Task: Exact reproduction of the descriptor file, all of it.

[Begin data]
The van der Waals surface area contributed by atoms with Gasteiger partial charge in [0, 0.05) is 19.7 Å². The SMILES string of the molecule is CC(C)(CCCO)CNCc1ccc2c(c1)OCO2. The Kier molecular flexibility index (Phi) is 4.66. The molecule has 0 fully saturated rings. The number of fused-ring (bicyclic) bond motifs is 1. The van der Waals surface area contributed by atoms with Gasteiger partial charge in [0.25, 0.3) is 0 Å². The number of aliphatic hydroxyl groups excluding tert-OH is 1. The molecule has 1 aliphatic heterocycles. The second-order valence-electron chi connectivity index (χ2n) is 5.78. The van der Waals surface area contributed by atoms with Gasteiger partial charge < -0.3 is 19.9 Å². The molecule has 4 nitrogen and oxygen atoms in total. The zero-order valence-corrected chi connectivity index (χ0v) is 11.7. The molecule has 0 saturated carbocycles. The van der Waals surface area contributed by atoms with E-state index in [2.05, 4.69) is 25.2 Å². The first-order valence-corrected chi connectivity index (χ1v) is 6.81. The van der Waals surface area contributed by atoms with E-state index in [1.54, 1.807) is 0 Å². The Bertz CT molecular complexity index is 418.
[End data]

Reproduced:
The van der Waals surface area contributed by atoms with Gasteiger partial charge in [0, 0.05) is 19.7 Å². The SMILES string of the molecule is CC(C)(CCCO)CNCc1ccc2c(c1)OCO2. The Kier molecular flexibility index (Phi) is 4.66. The molecule has 0 fully saturated rings. The number of fused-ring (bicyclic) bond motifs is 1. The van der Waals surface area contributed by atoms with Gasteiger partial charge in [0.25, 0.3) is 0 Å². The number of aliphatic hydroxyl groups excluding tert-OH is 1. The molecule has 1 aliphatic heterocycles. The second-order valence-electron chi connectivity index (χ2n) is 5.78. The van der Waals surface area contributed by atoms with Gasteiger partial charge < -0.3 is 19.9 Å². The molecule has 4 nitrogen and oxygen atoms in total. The zero-order valence-corrected chi connectivity index (χ0v) is 11.7. The molecule has 0 saturated carbocycles. The van der Waals surface area contributed by atoms with E-state index in [2.05, 4.69) is 25.2 Å². The first-order valence-corrected chi connectivity index (χ1v) is 6.81. The van der Waals surface area contributed by atoms with E-state index in [1.54, 1.807) is 0 Å². The Bertz CT molecular complexity index is 418.